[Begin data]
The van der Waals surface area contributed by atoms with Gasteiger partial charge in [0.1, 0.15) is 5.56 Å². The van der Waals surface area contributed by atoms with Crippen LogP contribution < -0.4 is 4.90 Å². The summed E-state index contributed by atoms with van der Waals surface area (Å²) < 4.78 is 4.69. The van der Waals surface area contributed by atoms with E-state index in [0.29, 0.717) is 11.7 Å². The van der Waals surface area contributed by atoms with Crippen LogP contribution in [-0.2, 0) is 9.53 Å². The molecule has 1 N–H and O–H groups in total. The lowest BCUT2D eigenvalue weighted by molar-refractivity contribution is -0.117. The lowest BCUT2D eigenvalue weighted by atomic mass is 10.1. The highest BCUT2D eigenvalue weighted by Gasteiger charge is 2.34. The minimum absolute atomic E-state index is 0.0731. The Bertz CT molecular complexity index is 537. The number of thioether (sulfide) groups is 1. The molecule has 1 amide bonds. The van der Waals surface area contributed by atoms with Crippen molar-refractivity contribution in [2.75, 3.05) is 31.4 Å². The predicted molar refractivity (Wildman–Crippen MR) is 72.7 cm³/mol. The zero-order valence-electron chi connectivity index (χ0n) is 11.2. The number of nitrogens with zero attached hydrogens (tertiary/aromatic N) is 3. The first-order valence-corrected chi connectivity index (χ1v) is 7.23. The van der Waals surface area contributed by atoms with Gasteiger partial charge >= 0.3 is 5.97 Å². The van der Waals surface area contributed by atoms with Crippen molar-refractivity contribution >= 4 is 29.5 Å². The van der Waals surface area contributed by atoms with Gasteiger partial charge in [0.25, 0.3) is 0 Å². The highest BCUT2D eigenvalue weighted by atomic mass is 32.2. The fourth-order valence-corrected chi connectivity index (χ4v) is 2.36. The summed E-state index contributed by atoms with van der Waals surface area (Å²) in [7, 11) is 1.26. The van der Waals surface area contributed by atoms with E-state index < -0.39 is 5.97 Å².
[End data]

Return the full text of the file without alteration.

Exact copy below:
The van der Waals surface area contributed by atoms with Gasteiger partial charge in [0.1, 0.15) is 5.56 Å². The van der Waals surface area contributed by atoms with Crippen LogP contribution < -0.4 is 4.90 Å². The summed E-state index contributed by atoms with van der Waals surface area (Å²) < 4.78 is 4.69. The van der Waals surface area contributed by atoms with E-state index in [0.29, 0.717) is 11.7 Å². The van der Waals surface area contributed by atoms with Crippen LogP contribution in [-0.2, 0) is 9.53 Å². The molecule has 1 N–H and O–H groups in total. The lowest BCUT2D eigenvalue weighted by molar-refractivity contribution is -0.117. The lowest BCUT2D eigenvalue weighted by atomic mass is 10.1. The highest BCUT2D eigenvalue weighted by Gasteiger charge is 2.34. The minimum absolute atomic E-state index is 0.0731. The Bertz CT molecular complexity index is 537. The number of thioether (sulfide) groups is 1. The molecule has 1 amide bonds. The van der Waals surface area contributed by atoms with Crippen molar-refractivity contribution in [2.75, 3.05) is 31.4 Å². The predicted molar refractivity (Wildman–Crippen MR) is 72.7 cm³/mol. The zero-order valence-electron chi connectivity index (χ0n) is 11.2. The number of nitrogens with zero attached hydrogens (tertiary/aromatic N) is 3. The first-order valence-corrected chi connectivity index (χ1v) is 7.23. The van der Waals surface area contributed by atoms with Gasteiger partial charge >= 0.3 is 5.97 Å². The van der Waals surface area contributed by atoms with Crippen molar-refractivity contribution >= 4 is 29.5 Å². The van der Waals surface area contributed by atoms with Gasteiger partial charge in [0.25, 0.3) is 0 Å². The highest BCUT2D eigenvalue weighted by atomic mass is 32.2. The fourth-order valence-corrected chi connectivity index (χ4v) is 2.36. The summed E-state index contributed by atoms with van der Waals surface area (Å²) in [7, 11) is 1.26. The van der Waals surface area contributed by atoms with E-state index < -0.39 is 5.97 Å².